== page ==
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Arsenic and old books

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​From the​ ​June 15, 2022 article by Megan M.F. Everhart​ for UDaily:

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Three books with bright green covers and embossed or gilded lettering and decoration.

​​

​Examples of the emerald green pigment containing arsenic from the Winterthur Library, Printed Book and Periodical Collection. (All photos courtesy of Winterthur Museum, Garden & Library​​.)

​Not just a tool for murder, arsenic was everywhere in the Victorian era. An abundant by-product of mining operations, arsenic was considered harmless in small doses, though its dangers were well known. It was sprinkled in countless products – cosmetics, toys and textiles – even in medicines and food in the mid-to-late 1800s. The era’s penchant for colorful décor led to one of the substance’s best-known uses: as a pigment in popular wallpaper patterns, especially those manufactured by William Morris, chronicled by Lucinda Hawksley in her 2016 book Bitten by Witch Fever.

It was while reading Bitten by Witch Fever that Melissa Tedone, affiliated associate professor of art conservation at the University of Delaware and conservator and lab head for the Library Materials Conservation at Winterthur Museum, Garden & Library, realized the vibrant wallpaper patterns shown in the book matched the hue of a bright green book she was working on in the Winterthur library, Rustic Adornments for Homes of Taste, published in 1857.​​​

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Five books with yellowed covers. The green decoration and lettering has changed to black as the books aged.

​Pigment vs. dye. Both change an object’s color, but simply speaking, dyes are soluble and usually absorbed by the material, while pigments are insoluble and lie on top of the material. For toxic bookcloth, pigment is much more dangerous. When UD’s Melissa Tedone was examining her book under a microscope, she noticed the color flaking off – a characteristic of pigments. As the color flaked off, arsenic dust was potentially in the air and on her skin, and even though the pigment itself has color, the dust does not, making it an invisible danger. The books above contain the chrome yellow pigment.​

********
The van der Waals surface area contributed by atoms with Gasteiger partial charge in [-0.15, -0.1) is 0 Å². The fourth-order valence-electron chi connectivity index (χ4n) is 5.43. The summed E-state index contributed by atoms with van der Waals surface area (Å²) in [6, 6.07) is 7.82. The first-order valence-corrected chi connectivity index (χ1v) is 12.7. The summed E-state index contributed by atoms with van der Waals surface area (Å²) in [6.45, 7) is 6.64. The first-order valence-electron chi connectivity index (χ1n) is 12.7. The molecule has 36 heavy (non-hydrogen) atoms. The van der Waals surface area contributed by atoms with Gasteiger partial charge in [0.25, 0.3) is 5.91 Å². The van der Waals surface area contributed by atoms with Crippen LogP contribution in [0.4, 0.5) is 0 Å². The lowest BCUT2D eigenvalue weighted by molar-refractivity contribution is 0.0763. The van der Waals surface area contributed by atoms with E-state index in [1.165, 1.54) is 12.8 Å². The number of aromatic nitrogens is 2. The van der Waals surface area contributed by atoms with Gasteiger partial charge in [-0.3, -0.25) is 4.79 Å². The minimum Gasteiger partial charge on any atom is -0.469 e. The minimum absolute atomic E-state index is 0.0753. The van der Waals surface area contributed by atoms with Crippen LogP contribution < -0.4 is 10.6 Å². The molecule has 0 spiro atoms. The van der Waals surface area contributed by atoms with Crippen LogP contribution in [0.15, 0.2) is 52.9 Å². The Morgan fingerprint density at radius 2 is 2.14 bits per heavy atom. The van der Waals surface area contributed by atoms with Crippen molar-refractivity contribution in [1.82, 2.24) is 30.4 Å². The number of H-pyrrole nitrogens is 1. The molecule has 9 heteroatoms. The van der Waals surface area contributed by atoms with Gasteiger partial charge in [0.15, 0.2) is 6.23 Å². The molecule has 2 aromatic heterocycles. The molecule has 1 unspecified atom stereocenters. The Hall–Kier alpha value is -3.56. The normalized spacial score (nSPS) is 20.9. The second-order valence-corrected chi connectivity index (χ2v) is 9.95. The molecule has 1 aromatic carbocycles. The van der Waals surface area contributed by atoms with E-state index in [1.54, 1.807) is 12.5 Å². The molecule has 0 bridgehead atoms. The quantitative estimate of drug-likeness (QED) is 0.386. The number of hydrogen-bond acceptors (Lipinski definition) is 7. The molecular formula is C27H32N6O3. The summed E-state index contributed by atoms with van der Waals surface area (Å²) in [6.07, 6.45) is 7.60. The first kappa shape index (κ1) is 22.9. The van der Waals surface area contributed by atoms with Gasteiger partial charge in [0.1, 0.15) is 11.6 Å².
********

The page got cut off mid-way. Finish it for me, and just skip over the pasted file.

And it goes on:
​Emerald green, sometimes called Paris green or Schweinfurt green, is a pigment containing copper acetoarsenite, and its use in America and England during the Victorian era is well documented. Given the toxic elements’ ubiquity in everyday objects, some library conservat[ors] wondered if Victorian bookcloth could also contain poisons, but they lacked the resources and equipment to test for toxic elements.

Enter UD expertise. 

Tedone consulted with Rosie Grayburn, affiliated associate professor and associate scientist at Winterthur, and they agreed to act on Tedone’s suspicion about her 165-year-old book. For help, they turned to UD’s College of Agriculture and Natural Resources’ Soil Testing Program.​​

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Two conservators use a specially designed table to look at a sample with a large microscope that moved on a track.

​Melissa Tedone (left) and paintings conservator Matt Cushman examine a sample using a Hirox 3D digital microscope.​

​Science and Soil

CANR’s Soil Testing Lab began in 1947 as a public service to help farmers identify optimal amounts of lime or fertilizer for their crops. Today, the lab still tests soil for farmers and home gardeners, and it also provides analytical services for researchers across cam​pus, testing soil, water and plant samples, as well as research materials like bones, food and archeology samples. And, wildly enough, even books.

The lab confirmed dangerous levels of arsenic in Tedone’s emerald green book. And although Tedone’s suspicions were correct, the news still came as a shock. “It’s one thing to use a pigment like that in a small area in an illustration or painting, but this was the entire book just covered with it,” Tedone said.

Tedone and Grayburn developed a protocol for testing other green books in the Winterthur library and created the Poison Book Project to document their progress. To date, they have tested approximately 350 green books from Winterthur’s collection, about 10% of which contained arsenic. Other institutions are adding their positive arsenical books to the database as well.

Identifying a “poison book” is a four-step process, Grayburn explained, beginning with visual identification. The green hue is so distinctive that simply looking at the book cover can determine which books should be tested further.​​

​Next, conservat[ors] use two standard technologies to identify chemical compounds: X-ray fluorescence and Raman spectroscopy. The first, commonly called XRF, identifies elements present in an object, such as arsenic and copper. These tests can be done easily with a hand-held tool that is as simple as using a bar scanner.

If the suspected elements are found, Raman spectroscopy provides in-depth analysis that identifies specific pigments, such as emerald green. Spectrometers are larger, non-portable machines, making them less common.